p272-chi - ScentHighlights Highlighting...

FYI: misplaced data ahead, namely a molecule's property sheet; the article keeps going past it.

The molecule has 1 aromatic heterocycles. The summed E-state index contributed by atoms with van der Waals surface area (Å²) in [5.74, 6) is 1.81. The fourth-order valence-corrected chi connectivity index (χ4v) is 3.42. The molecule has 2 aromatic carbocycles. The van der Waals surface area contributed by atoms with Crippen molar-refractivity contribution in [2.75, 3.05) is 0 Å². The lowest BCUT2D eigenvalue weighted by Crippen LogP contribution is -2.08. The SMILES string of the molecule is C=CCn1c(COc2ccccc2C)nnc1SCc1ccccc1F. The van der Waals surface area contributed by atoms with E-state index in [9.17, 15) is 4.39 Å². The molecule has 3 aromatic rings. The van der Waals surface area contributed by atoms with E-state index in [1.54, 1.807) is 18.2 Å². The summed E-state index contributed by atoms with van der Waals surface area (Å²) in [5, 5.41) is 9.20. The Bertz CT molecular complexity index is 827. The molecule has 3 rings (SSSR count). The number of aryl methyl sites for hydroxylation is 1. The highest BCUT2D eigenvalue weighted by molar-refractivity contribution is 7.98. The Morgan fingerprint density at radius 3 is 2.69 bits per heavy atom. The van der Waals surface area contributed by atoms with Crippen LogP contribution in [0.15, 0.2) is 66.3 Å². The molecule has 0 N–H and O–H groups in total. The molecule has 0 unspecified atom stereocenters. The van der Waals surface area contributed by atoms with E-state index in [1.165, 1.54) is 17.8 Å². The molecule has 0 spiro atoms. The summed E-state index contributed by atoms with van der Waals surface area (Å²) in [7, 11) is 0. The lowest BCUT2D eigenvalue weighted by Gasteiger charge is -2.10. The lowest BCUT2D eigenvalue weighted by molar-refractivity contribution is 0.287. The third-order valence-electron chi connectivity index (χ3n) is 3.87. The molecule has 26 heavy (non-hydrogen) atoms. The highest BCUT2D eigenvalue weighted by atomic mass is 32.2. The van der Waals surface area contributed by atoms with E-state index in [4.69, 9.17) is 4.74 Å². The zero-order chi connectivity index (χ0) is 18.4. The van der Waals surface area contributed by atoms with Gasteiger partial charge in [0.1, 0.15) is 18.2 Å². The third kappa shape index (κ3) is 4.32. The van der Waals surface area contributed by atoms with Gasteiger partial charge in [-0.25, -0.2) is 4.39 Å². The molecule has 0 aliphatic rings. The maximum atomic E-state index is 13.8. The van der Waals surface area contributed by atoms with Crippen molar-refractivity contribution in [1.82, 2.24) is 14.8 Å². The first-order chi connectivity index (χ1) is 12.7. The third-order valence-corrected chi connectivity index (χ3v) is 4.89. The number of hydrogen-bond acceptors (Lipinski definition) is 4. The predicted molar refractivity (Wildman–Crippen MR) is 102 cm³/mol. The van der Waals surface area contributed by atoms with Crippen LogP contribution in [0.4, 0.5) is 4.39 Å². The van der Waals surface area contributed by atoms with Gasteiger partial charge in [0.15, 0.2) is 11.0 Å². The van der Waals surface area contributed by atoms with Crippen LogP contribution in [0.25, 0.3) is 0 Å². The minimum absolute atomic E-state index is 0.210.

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ScentHighlights: Highlighting Conceptually-Related Sentences during Reading Ed H. Chi, Lichan Hong, Michelle Gumbrecht, Stuart K. Card Palo Alto Research Center 3333 Coyote Hill Road, Palo Alto, CA 94304 {echi, hong, mgumbrec, card}@parc.com ABSTRACT Researchers have noticed that readers are increasingly skimming instead of reading in depth. Skimming also occur in re-reading activities, where the goal is to recall specific topical facts. Bookmarks and highlighters were invented precisely to achieve this goal. For skimming activities, readers need effective ways to direct their attention toward the most relevant passages within text. We describe how we have enhanced skimming activity by conceptually highlighting sentences within electronic text that relate to search keywords. We perform the conceptual highlighting by computing what conceptual keywords are related to each other via word co-occurrence and spreading activation. Spreading activation is a cognitive model developed in psychology to simulate how memory chunks and conceptual items are retrieved in our brain. We describe the method used, and illustrate the idea with realistic scenarios using our system. Categories and Subject Descriptors H.5.2 [Information Interfaces and Presentation]: User Interfaces— Graphical User Interfaces ; H.5.4 [Information Interfaces and Presentation]: Hypertext/Hypermedia—Navigation; User Issues H.5.m. [Information interfaces and presentation (e.g., HCI)]: Miscellaneous General Terms: Design, Human Factors. Keywords dynamic summarization, automatic text highlighting, contextualization, personalized information access, eBooks, Information Scent. INTRODUCTION Reading is a unique and essential human activity that furthers the mind and soul of our collective knowledge and history [6]. Therefore, Human-Information Interaction must directly study and make sense of the reading activity [11]. Reading as an activity is governed by the complexity of the information environment in which it occurs. Increasingly, reading is occurring online in blogs and on the web, and less so on paper. Moreover, readers tend to skim quickly for relevant information nuggets instead of analyzing a piece of text for deep meaning. This fundamental shift in reading is what motivated many researchers to examine the possibilities for enhancing modern-day reading activities [8, 7]. For the purpose of skimming, we are exploring ways to automatically highlight potentially relevant sentences and passages in electronic text using conceptual modeling. Figure 1 below shows an example of the sentence and keyword highlights made by our system with the user profile interest of “Marburg” virus.
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